How do we determine what breed a dog is?

How do we determine what breed a dog is?

There’s an old saying that goes “If it looks like a duck and quacks like a duck. . .it’s a duck.” But how do we really know if a dog is the breed we think he is. How is it determined that this dog is that breed?

This seems like a simple question doesn’t it? But it’s really more complicated than we realize. After all, what makes a dog a particular breed? Is it his appearance? Each breed, regardless of what registry recognizes it (or doesn’t), has a breed standard. This standard outlines what the ideal dog of this breed should look like. Ears, tails, coat, color. . . It’s all laid out. While no dog is perfect enough to meet this standard 100%; it is still a guideline for judges, breeders, and the general public to determine what breed a dog is.

It’s also important to note how the dog behaves. This is outlined in the breed standard as well. Retrievers should carry game from the water and return it to the hunter. Herding dogs should move stock. Draft dogs should be able to pull heavy loads. Pointers should point.

The pedigree is also important. After all, that proves a dog’s purity for generations. You know he’s a standard poodle because every one of his relatives for generations was also a standard poodle.

But is that all there is to it? What about border collies who don’t herd? Are they still border collies simply because they look like a border collie and had parents who were border collies? How about if you have a German shepherd with floppy ears and a very straight rear? Is he still a German shepherd even though he doesn’t really look like one?

When dog breeds were first developed, what the dog did was more important than how the dog looked. Dogs were classified and categorized by the task they performed and how they executed it. Any dog who “gave eye” to move stock was a border collie. He didn’t need to be long-coated, black and white, have half-pricked ears, or be of any particular size. It was his style of herding that defined him. Similar-looking dogs who worked upright to move sheep were not considered border collies even if they looked like border collies.

Like so many things. . .it's in the eye of the beholder.

Like so many things. . .it’s in the eye of the beholder.

If you go to the local shelter or rescue and adopt a dog with a golden coat, long hair, a medium build, and drop ears; you’re going to call him a golden retriever. And so would anyone else who looked at him. But who’s to say he isn’t really 1/8th Labrador retriever? You cannot prove it. Despite the recent popularity of dog DNA testing, there are no genetic markers for breeds or even breed characteristics. No respectable registering body would allow you to register your dog as a golden retriever for breeding purposes because you cannot prove his lines are pure.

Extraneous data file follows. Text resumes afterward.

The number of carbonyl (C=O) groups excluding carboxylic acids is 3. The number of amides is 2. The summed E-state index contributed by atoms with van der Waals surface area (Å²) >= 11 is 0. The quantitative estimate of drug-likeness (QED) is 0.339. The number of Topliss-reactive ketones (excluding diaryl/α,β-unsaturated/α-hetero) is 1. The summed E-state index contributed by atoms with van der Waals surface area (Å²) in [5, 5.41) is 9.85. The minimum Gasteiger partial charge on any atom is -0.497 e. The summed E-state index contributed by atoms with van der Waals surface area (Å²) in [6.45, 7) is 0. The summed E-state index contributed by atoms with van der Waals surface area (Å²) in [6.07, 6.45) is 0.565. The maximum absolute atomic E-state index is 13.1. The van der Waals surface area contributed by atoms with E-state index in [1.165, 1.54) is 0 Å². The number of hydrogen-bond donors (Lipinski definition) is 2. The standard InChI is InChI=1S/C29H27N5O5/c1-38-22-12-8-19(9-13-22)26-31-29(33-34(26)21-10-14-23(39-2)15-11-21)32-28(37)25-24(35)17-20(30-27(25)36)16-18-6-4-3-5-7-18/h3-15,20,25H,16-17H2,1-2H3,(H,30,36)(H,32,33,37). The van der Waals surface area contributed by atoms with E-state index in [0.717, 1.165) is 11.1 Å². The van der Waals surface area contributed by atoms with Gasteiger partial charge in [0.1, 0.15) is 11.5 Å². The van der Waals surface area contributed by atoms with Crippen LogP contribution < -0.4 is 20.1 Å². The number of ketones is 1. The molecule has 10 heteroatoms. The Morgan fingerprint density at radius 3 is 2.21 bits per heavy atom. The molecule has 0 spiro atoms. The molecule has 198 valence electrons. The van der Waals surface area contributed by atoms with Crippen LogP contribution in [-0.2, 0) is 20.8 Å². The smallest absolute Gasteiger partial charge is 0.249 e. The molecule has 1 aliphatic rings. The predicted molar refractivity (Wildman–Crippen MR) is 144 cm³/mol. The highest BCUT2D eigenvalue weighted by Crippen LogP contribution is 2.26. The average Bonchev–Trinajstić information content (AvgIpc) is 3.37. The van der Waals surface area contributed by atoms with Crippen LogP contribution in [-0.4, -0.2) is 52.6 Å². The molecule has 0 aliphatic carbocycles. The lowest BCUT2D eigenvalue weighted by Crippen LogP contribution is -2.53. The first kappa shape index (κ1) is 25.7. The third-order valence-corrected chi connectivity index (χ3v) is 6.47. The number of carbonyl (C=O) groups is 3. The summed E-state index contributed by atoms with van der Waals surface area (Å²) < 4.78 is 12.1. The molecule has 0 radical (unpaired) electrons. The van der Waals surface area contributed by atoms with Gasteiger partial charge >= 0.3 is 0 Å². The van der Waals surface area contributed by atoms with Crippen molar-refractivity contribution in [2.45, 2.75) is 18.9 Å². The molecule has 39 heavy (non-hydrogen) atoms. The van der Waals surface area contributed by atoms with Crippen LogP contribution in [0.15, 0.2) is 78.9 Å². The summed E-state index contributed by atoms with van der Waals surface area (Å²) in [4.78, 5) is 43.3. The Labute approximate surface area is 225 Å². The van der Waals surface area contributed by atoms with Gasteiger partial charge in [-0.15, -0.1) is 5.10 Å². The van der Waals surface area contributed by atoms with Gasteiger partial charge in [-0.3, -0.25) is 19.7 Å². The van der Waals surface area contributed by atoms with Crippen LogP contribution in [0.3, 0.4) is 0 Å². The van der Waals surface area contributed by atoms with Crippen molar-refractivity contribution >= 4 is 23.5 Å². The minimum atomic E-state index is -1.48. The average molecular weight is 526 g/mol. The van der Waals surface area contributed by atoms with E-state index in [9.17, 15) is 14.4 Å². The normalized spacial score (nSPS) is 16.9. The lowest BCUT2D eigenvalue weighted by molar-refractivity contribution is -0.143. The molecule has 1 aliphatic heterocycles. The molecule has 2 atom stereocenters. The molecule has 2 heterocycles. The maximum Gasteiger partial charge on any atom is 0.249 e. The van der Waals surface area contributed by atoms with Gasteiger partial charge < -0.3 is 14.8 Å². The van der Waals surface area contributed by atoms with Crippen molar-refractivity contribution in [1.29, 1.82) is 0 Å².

You could also have a Rottweiler/golden retriever cross who looks identical to a hovawart. Or a Yorkie/Japanese chin who looks like a papillion. Theyโ€™re mutts but their appearance is indistinguishable from recognized purebred dogs.

So, again, I ask the question. What makes a dog a member of that breed? Is it his appearance? Is it his behavior? Or is it proof of pure lineage? The answer depends on what you think is most important. ๐Ÿ™‚ People who value a dog for his working ability will define him by his ability to accomplish the task. Those who like a particular look will use that to determine whether or not that dog is of that breed. And those who value purity will judge the dog by his ancestors to conclude what breed he belongs to.

About Jamie

I'm just a traditionally-trained artist with interests in dog training. I currently teach classes at the local obedience training club (tricks, freestyle, and Rally-FrEe) and I also teach classes professionally for an organization who helps veterans train their own service dogs.
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2 Responses to Breeds

  1. Kristine says:

    Objectively speaking, I consider a dog to be a certain breed if the parents of that dog are of that breed.

    So, if you take two Border Collies and breed them, the puppies are Border Collies whether they work stock or not.

    If the parents are a full Border Collie and a dog who is half lab half Border Collie, then the dog is a mix.

    I know that if you go back far enough, you will find different foundation breeds in any and all of the breeds that we have now. But at some point the actual breed was identified (whether by ability to perform a task, appearance, etc.) and it is at that point that such things start to be reckoned.

    I don’t consider “proof” to be the thing that makes a dog a certain breed. So, if I went to a shelter and found a Lab, I am going to consider him a Lab unless there is some compelling reason not to. Again, objectively, he might be 1/8 something else, but for practical purposes . . . so what?

    I do take strong exception to those who consider any dog without papers a “mix”. That is simply not the case if the parents are of the same breed.

  2. Jamie says:

    I think it’s a wishy-washy area. You could take two dogs of a particular breed who, for all intents and purposes, really don’t look like said breed even though their parents were and breed them. The resulting pups would look even less like that breed yet still technically be that breed. IMHO, you need two things to be a breed: purpose and appearance.

    To me, pedigree is less important. And looks even less so than that. But that’s just me. I like a functional dog. ๐Ÿ™‚

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